Student Story
26 August 2019

Studying to Give Back to Zimbabwe

Adil Nyambasha is from Harare, Zimbabwe and is working toward a Master in Development Studies. He is the current Chair of the Afrique Student Association (ASA). 

I was born in Zimbabwe but have spent the better part of the last seven years living abroad. In 2012, I moved to Johannesburg, South Africa where I enrolled in the African Leadership Academy’s two-year pre-university diploma program. Upon graduating, I then moved to the United States where I obtained a B.A. in International Relations and a minor in Psychology from the University of Rochester. During my undergraduate studies, I also studied abroad in Brussels, where I interned at the European Parliament and took classes at Vesalius College.

What made you want to study development?

When I left Zimbabwe in 2012, the country was still recovering from the 2008 economic crisis and so my initial plan was to eventually secure a high-paying job abroad, convince my family to resettle and lead a new life as an expatriate. However, after studying Afro-centric Entrepreneurial Leadership at African Leadership Academy, and having been afforded a quality college education in the United States, I felt obligated to pursue a degree that would enable me to give back to my home country (and continent) through a career in public service.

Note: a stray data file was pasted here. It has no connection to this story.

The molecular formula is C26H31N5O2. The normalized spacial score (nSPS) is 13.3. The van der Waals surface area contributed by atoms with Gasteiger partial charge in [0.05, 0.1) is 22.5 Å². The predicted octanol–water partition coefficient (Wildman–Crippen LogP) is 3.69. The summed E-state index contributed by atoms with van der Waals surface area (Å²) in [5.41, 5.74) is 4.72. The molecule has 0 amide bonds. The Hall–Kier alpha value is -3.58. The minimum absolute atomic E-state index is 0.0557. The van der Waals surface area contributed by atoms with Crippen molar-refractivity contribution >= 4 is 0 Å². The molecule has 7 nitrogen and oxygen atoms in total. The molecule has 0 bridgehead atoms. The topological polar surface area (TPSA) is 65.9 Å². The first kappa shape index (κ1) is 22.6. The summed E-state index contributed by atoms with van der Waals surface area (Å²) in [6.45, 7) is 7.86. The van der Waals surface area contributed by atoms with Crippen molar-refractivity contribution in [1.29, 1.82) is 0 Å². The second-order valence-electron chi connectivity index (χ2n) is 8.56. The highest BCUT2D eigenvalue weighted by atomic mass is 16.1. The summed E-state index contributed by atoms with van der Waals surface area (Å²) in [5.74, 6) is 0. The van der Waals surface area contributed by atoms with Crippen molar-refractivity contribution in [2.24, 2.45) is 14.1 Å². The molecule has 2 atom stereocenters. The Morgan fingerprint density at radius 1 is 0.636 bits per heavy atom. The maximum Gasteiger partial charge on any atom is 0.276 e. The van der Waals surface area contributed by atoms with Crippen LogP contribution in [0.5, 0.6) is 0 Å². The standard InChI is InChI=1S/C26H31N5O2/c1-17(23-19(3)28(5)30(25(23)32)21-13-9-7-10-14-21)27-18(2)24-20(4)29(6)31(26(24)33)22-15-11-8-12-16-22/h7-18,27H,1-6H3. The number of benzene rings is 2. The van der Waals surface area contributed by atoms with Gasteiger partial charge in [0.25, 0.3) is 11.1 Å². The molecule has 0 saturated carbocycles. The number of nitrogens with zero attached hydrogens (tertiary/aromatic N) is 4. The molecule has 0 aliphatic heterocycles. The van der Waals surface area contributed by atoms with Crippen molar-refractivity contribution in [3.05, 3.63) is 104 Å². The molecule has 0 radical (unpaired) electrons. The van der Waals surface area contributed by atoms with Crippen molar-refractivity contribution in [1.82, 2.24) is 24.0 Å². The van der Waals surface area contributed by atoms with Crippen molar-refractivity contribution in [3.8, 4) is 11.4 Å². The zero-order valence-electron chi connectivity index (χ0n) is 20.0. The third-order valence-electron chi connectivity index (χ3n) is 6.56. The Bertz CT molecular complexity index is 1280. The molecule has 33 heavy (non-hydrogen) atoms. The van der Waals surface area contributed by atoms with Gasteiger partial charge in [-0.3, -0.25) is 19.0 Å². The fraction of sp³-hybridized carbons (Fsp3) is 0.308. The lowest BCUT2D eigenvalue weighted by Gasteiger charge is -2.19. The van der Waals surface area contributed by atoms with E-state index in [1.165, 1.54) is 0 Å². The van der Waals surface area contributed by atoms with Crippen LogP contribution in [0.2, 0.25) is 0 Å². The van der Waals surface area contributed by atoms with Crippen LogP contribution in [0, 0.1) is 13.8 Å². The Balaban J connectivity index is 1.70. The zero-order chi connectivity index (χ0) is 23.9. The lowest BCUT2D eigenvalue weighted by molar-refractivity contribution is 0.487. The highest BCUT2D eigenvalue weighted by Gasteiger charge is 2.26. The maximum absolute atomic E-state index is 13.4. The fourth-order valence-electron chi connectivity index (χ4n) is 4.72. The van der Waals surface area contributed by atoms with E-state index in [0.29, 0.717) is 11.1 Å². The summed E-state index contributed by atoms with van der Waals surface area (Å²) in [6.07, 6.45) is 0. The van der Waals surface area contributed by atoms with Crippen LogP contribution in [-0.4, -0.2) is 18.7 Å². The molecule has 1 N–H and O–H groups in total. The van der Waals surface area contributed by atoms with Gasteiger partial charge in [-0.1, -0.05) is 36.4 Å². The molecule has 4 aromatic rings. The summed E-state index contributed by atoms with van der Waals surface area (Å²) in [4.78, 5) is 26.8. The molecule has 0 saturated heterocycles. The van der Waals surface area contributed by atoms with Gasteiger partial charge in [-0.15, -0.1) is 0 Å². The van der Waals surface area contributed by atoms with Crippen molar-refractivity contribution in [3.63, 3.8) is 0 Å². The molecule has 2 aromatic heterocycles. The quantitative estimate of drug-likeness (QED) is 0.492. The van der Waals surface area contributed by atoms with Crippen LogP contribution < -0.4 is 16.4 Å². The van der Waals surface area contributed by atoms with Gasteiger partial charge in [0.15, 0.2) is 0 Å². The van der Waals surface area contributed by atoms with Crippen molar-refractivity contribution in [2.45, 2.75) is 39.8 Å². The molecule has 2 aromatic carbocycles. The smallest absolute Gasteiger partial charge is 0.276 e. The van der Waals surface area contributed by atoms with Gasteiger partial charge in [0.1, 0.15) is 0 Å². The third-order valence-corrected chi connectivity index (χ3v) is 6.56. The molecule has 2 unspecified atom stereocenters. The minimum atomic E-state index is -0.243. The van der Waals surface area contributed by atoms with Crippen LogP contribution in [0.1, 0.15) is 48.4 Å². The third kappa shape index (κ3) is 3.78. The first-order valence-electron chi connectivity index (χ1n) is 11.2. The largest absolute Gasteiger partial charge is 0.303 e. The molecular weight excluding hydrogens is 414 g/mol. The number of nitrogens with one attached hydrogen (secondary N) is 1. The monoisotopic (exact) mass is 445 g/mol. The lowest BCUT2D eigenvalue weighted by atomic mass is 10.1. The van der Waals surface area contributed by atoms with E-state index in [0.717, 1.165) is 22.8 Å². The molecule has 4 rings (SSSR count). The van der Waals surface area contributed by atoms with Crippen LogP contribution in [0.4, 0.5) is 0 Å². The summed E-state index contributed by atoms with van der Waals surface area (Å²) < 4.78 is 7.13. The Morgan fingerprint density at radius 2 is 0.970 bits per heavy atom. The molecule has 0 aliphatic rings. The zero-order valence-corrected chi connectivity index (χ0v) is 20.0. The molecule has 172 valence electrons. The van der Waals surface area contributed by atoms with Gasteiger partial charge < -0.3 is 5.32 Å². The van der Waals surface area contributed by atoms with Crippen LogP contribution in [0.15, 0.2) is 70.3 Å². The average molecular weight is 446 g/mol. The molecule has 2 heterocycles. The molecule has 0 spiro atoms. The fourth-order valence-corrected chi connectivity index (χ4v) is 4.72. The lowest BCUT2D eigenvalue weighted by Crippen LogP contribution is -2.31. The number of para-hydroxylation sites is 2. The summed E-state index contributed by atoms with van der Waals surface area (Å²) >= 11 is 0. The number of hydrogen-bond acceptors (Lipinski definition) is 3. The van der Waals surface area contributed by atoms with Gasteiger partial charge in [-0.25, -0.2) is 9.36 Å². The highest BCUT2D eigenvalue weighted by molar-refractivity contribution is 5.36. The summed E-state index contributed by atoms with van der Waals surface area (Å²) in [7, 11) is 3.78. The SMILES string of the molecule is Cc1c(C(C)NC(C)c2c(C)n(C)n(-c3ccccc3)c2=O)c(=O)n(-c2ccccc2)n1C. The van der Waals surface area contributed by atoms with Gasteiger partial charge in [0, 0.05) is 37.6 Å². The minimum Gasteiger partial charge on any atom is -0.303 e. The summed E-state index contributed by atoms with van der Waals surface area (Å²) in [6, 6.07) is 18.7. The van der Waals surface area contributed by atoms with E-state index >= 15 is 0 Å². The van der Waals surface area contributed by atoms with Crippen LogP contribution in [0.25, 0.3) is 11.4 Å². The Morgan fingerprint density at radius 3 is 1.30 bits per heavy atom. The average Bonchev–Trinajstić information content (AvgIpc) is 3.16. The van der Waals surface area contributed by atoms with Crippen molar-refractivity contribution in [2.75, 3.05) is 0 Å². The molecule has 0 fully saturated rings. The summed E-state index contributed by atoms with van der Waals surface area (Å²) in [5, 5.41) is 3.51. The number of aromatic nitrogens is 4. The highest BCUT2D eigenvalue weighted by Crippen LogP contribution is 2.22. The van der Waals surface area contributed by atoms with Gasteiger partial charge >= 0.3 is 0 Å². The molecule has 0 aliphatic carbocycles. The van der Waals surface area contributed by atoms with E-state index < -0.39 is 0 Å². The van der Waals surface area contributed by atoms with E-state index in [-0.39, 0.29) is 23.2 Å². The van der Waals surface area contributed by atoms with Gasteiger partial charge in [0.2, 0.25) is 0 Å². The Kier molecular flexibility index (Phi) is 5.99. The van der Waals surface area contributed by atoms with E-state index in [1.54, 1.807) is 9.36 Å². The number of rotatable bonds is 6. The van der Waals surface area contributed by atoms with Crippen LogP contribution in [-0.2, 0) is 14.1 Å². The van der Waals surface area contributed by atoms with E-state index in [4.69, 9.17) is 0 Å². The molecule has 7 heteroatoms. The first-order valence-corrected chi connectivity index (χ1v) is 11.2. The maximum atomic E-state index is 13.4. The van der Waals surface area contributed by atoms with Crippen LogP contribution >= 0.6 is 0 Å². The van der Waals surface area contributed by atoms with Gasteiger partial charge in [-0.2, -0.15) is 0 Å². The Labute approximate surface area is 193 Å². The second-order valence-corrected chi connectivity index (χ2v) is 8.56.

adil nyambasha
I felt that the Master in Development Studies would best equip me with the competencies needed to jumpstart a career within international organisations that promote socioeconomic development on the African continent. 

You are the current Chair of the Afrique Student Association. Can you tell us about your activities related to that?

The Afrique Students Association (ASA) at the Institute is a student-led group that seeks to represent the diversity of African people and culture on campus by promoting interaction and intellectual dialogue between African students, the Graduate Institute’s student and faculty population, as well as International Geneva.

As ASA’s Chair, I am primarily responsible for shaping ASA’s vision for the next academic year by creating an agenda that is both relevant for and inclusive of our diverse membership. A significant part of this involves actively reaching out to professionals within and beyond Geneva to organise more professional development and networking opportunities for our members. I am also responsible for promoting co-sponsorships with other student organisations and being the primary liaison between our association and the Graduate Institute Student Association (GISA), Institute faculty, and our alumni body, among others. 

What do you hope to do after graduation?

Post-graduation, I am hoping to secure a full-time position with an international organisation or a consulting firm that works to promote socioeconomic development on the African continent. I eventually want to return to Zimbabwe and work in a policy advising capacity. I also see myself pursuing a PhD at some point, but this is definitely one of my long-term goals.